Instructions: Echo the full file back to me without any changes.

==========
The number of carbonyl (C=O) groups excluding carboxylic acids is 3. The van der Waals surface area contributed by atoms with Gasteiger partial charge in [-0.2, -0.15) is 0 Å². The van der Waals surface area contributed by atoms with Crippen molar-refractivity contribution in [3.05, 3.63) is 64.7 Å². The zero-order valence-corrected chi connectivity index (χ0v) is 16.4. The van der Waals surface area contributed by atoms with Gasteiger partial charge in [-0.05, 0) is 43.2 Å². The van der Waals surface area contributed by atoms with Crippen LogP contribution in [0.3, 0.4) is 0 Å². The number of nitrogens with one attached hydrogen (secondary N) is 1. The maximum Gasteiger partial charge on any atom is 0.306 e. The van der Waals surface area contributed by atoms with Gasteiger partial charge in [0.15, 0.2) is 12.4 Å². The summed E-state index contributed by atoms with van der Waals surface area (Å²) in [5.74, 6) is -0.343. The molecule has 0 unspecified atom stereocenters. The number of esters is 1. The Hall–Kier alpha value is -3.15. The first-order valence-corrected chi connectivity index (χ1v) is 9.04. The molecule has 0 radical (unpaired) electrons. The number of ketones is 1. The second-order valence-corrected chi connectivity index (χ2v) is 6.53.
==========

The number of carbonyl (C=O) groups excluding carboxylic acids is 3. The van der Waals surface area contributed by atoms with Gasteiger partial charge in [-0.2, -0.15) is 0 Å². The van der Waals surface area contributed by atoms with Crippen molar-refractivity contribution in [3.05, 3.63) is 64.7 Å². The zero-order valence-corrected chi connectivity index (χ0v) is 16.4. The van der Waals surface area contributed by atoms with Gasteiger partial charge in [-0.05, 0) is 43.2 Å². The van der Waals surface area contributed by atoms with Crippen LogP contribution in [0.3, 0.4) is 0 Å². The number of nitrogens with one attached hydrogen (secondary N) is 1. The maximum Gasteiger partial charge on any atom is 0.306 e. The van der Waals surface area contributed by atoms with Gasteiger partial charge in [0.15, 0.2) is 12.4 Å². The summed E-state index contributed by atoms with van der Waals surface area (Å²) in [5.74, 6) is -0.343. The molecule has 0 unspecified atom stereocenters. The number of esters is 1. The Hall–Kier alpha value is -3.15. The first-order valence-corrected chi connectivity index (χ1v) is 9.04. The molecule has 0 radical (unpaired) electrons. The number of ketones is 1. The second-order valence-corrected chi connectivity index (χ2v) is 6.53.